Here works by acquiring property and turning it into a vacation rental using its own investments. Then it lists the rental in an IPO to investors for a price that includes all the expenses they put into the rental. All properties follow the rule of $1=1 stock of the property. When all the shares are sold out, Here lists the property on various vacation rental platforms like, Homeaway, and Airbnb. Investors are paid quarterly dividends from the profits that the property earns during that period.

The company aims to keep a vacation rental on the market for about five to seven years, and then sell it off. Shareholders will receive payouts according to their stake in the property. Here deducts maintenance costs from the dividends and final appreciation before paying their investors.

How does Here make money?

According to the CEO Corey Walters, it collects 1% to 10% sourcing fees depending on the acquisition price of a property. You can think of it as real-estate agent's fees when you list a house for investment. Investors are also charged a 1% asset management fee yearly on the property. The company also holds a 1% stake in all the vacation rental properties it operates.

The startup has gone public this year and has listed three properties so far in Gatlinburg, Tennessee, Clearwater, Florida, and Bear, California. There are more than 30,000 registered users of the platform with over 1,000 active investors. Before putting up any property for investment on Here, it is acquired and submitted to SEC for approval. Each property is held under LLC. Doing so safeguards investors against personal liability in case there is a loan default or if the bank repossesses a property.

When acquiring vacation rental properties Here uses both debt financing and equity. It buys some properties outright, while others are bought on a mortgage.

Should you invest in vacation rentals?

Owning a piece of a vacation rental for just $100 seems like an amazing investment opportunity. However, is it a good idea to invest? The company is relatively new, which is why there aren't many reviews or Here investment reviews.

At Level on Demand, we reviewed the "subscription agreement" and the "offering circular" that investors must sign. Here's what we found. (This was for Here's "series 3" which now owns a property in Tennessee.)

Investment limit

The minimum investment is $100, which sounds great for beginners or those on a tight budget. But what if you are a serious real estate investor? How much can you invest? According to the subscription agreement, unless you're accredited, your investment cannot exceed 10% of your net worth or annual income. Investing any more than that is prohibited.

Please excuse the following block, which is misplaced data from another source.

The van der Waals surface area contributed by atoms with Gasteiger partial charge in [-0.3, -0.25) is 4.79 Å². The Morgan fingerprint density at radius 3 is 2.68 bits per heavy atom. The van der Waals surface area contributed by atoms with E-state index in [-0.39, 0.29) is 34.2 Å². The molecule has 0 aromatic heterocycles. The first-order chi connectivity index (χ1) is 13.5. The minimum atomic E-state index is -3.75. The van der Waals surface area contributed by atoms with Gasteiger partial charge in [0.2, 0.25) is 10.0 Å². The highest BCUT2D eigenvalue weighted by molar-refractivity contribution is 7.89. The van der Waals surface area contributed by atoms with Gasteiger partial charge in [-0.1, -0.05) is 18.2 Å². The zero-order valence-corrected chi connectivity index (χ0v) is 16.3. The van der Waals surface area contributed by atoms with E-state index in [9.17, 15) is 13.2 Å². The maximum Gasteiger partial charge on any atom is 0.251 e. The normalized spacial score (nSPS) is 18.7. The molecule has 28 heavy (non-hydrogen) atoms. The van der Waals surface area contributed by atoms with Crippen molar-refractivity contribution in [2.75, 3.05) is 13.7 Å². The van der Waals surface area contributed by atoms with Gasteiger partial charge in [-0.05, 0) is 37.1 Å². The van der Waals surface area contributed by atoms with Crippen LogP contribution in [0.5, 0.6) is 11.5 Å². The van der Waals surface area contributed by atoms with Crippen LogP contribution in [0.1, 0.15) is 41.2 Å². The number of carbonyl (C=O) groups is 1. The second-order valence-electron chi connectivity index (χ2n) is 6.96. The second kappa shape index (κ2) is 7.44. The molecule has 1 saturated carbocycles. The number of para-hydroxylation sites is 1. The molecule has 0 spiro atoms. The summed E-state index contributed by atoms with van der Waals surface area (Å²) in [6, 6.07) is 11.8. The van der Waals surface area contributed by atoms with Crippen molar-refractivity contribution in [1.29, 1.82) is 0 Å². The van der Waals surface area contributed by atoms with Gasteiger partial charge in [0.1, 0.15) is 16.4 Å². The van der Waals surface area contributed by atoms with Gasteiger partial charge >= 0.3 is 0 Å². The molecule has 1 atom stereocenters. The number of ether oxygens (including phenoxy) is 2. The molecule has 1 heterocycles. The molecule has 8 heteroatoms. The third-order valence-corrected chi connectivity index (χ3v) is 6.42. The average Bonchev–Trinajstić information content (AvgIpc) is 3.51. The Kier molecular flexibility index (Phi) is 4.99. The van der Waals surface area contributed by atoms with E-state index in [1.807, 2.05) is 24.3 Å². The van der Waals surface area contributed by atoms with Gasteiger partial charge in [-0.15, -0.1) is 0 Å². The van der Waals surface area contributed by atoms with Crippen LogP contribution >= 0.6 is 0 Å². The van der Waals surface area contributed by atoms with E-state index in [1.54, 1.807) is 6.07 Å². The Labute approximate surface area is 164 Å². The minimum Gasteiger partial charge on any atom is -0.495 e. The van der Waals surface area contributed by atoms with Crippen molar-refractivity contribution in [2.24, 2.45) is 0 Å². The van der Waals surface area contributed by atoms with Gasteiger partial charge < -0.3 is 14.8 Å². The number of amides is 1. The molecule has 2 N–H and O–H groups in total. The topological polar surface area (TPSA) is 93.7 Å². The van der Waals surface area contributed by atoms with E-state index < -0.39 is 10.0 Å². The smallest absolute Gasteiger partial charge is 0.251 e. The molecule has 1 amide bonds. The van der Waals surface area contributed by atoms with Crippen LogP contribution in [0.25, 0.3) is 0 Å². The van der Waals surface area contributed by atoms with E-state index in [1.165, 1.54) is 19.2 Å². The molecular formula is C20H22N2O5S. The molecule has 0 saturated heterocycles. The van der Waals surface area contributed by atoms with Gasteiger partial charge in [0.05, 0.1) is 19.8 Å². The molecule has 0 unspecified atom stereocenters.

Property Manager Conflict of Interest

Will Here be responsible for the maintenance of the vacation rental that you invest in? According to the offering circular, the answer is No. "Here PM", which is a subsidiary company of Here, will be responsible for maintaining the property held by you. So, there is always a risk of transparency or accounting issues.

Distribution will be paying Here PM, its subsidiary, on average 25% of all gross revenues in exchange for property management services. This means that Here will essentially be paying itself 25% of all the revenue the vacation rental property earns. This is not an uncommon rate for management companies in the short-term rental space to charge. However, using a subsidiary to manage properties typically means employee and staff overlap and a lack of transparency on true costs and benefits. As a potential investor, it is very important that you set the right expectations for yourself, understanding that not all companies function this way.

According to the offering circular, also has complete discretion to hold onto all funds as "reserve" if they deem appropriate,.

Failure to sell assets

The offering circular states that has the right to hold onto its properties indefinitely. Although they aim to sell off the properties in five to seven years and distribute the payouts, that may not be the case always. If decides to hold on to the property you have invested in, it also means that it is holding on to your investment as well. What if market conditions change? Would you be able to take advantage of it?

There is not much mention of a secondary market being made available through a network run by This means we have to assume that liquidating your shares will not be a quick and painless process.

Operating losses

The first property launched by for its investors suffered losses for the first two quarters of operation. Although it is not an indication of poor management, it does raise questions around whether funds were properly allocated or not. Are the rest of the properties going to be profitable or would they too run into losses?

These are a few issues we caught. Our analysis revealed many other "red flag" clauses in their agreements.